Celine Vetter, an assistant professor at the University of Colorado, Boulder, and the chair of SRBR’s public outreach committee, said the society’s public-facing makeover included reinventing its website with external audiences in mind, as well as a Twitter-based campaign full of circadian biology-relevant tweets. They also began developing position papers, not only addressing school start times and the consequences of daylight saving time, but also on how light affects your body clock, when we should (and should not) eat during the day and the best times to take your medications.
“We realized most of our online material was geared to the scientific community rather than translating the research we do towards the general public,” said Vetter. “We realized that we need to be more vocal and make sure our knowledge gets out there. A lot of our work is relevant to policymakers, so making sure we are heard is a big responsibility.”
Let There Be Light
Backed by a five-year grant from the Howard Hughes Medical Institute, Golden launched an effort to bring UC San Diego students into the challenging arena of circadian rhythm science communication.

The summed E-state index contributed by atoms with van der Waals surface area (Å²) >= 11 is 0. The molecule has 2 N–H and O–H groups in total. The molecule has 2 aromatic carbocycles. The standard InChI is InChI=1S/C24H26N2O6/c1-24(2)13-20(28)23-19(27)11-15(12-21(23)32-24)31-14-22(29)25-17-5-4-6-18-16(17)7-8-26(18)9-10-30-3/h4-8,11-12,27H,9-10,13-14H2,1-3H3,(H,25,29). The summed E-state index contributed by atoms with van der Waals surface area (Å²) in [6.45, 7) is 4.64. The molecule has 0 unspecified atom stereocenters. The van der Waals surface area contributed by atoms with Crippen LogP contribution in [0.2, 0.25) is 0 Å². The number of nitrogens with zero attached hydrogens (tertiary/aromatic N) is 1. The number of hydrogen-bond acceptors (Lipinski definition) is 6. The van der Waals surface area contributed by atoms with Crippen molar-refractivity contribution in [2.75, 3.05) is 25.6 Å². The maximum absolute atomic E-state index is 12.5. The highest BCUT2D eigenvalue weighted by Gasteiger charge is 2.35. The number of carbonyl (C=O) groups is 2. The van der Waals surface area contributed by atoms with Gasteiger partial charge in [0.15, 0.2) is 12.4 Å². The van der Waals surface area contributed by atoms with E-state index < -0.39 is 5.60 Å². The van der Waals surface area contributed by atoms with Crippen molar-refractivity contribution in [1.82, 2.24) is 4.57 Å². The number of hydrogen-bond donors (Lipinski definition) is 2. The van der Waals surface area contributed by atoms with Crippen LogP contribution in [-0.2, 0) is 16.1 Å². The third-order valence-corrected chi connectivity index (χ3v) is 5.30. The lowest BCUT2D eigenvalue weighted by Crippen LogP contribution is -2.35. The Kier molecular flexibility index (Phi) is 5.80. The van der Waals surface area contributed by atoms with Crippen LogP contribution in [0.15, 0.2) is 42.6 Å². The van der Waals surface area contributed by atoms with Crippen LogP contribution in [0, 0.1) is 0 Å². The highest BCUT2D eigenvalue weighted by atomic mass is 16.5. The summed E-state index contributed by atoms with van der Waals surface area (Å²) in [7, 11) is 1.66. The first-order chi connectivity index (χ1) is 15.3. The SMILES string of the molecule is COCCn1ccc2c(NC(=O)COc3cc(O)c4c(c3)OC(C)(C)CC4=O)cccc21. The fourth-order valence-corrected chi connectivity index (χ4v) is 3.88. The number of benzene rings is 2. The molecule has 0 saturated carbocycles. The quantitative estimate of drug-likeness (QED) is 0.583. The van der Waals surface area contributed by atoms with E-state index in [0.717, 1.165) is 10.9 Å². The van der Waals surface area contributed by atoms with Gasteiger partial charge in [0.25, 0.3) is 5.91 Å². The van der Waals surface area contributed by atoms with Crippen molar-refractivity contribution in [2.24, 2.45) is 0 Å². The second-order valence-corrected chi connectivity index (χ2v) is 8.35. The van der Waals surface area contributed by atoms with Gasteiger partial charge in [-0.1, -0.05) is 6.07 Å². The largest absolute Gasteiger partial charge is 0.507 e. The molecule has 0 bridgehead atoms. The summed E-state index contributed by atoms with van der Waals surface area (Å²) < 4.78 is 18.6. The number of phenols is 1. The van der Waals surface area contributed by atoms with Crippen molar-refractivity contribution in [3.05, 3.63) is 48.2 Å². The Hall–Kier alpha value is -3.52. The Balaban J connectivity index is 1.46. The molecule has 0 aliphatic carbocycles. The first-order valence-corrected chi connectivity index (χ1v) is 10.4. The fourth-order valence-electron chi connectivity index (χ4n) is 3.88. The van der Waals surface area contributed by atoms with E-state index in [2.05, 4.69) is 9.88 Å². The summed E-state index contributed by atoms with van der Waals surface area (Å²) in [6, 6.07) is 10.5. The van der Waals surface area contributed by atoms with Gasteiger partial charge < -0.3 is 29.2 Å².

Drawing from a diverse pool of disciplines, the effort was designed to have students work with faculty and postdoctoral scholars in the Center for Circadian Biology to produce creative public educational materials. Thus, the BioClock Studio course was born. The multimedia products of the BioClock Studio have transformed another 300-student course, taught by biology and psychology faculty, on the topic of circadian biology.
Then, the effort took another leap in 2019. Joining forces with SRBR, BioClock students began working hand-in-hand with leading circadian rhythm scientists from around the world. The students were given insider access to new position papers on key circadian rhythm topics to ensure that the BioClock Studio’s education-communication products are based on the latest, most broadly accepted science on sleep health and circadian rhythm.